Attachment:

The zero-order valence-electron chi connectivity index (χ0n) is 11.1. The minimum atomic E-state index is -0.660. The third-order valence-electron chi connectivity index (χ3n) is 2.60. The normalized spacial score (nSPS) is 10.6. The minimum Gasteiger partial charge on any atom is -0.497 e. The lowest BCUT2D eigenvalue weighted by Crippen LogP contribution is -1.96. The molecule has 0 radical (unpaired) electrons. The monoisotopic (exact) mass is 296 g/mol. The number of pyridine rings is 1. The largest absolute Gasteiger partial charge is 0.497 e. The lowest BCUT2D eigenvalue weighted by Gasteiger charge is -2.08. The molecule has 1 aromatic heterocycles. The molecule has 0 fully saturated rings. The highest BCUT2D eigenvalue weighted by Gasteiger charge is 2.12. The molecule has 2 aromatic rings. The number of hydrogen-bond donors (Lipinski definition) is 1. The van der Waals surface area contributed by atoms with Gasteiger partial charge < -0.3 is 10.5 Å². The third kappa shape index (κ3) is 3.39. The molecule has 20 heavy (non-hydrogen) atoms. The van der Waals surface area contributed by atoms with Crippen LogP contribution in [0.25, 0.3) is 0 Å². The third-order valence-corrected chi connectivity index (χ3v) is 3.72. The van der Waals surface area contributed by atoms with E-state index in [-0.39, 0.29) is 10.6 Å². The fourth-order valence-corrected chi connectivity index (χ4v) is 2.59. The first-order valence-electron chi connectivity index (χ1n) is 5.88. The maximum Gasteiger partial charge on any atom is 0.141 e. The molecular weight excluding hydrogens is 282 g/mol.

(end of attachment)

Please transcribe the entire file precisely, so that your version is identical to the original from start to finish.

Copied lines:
The zero-order valence-electron chi connectivity index (χ0n) is 11.1. The minimum atomic E-state index is -0.660. The third-order valence-electron chi connectivity index (χ3n) is 2.60. The normalized spacial score (nSPS) is 10.6. The minimum Gasteiger partial charge on any atom is -0.497 e. The lowest BCUT2D eigenvalue weighted by Crippen LogP contribution is -1.96. The molecule has 0 radical (unpaired) electrons. The monoisotopic (exact) mass is 296 g/mol. The number of pyridine rings is 1. The largest absolute Gasteiger partial charge is 0.497 e. The lowest BCUT2D eigenvalue weighted by Gasteiger charge is -2.08. The molecule has 1 aromatic heterocycles. The molecule has 0 fully saturated rings. The highest BCUT2D eigenvalue weighted by Gasteiger charge is 2.12. The molecule has 2 aromatic rings. The number of hydrogen-bond donors (Lipinski definition) is 1. The van der Waals surface area contributed by atoms with Gasteiger partial charge < -0.3 is 10.5 Å². The third kappa shape index (κ3) is 3.39. The molecule has 20 heavy (non-hydrogen) atoms. The van der Waals surface area contributed by atoms with Crippen LogP contribution in [0.25, 0.3) is 0 Å². The third-order valence-corrected chi connectivity index (χ3v) is 3.72. The van der Waals surface area contributed by atoms with E-state index in [-0.39, 0.29) is 10.6 Å². The fourth-order valence-corrected chi connectivity index (χ4v) is 2.59. The first-order valence-electron chi connectivity index (χ1n) is 5.88. The maximum Gasteiger partial charge on any atom is 0.141 e. The molecular weight excluding hydrogens is 282 g/mol.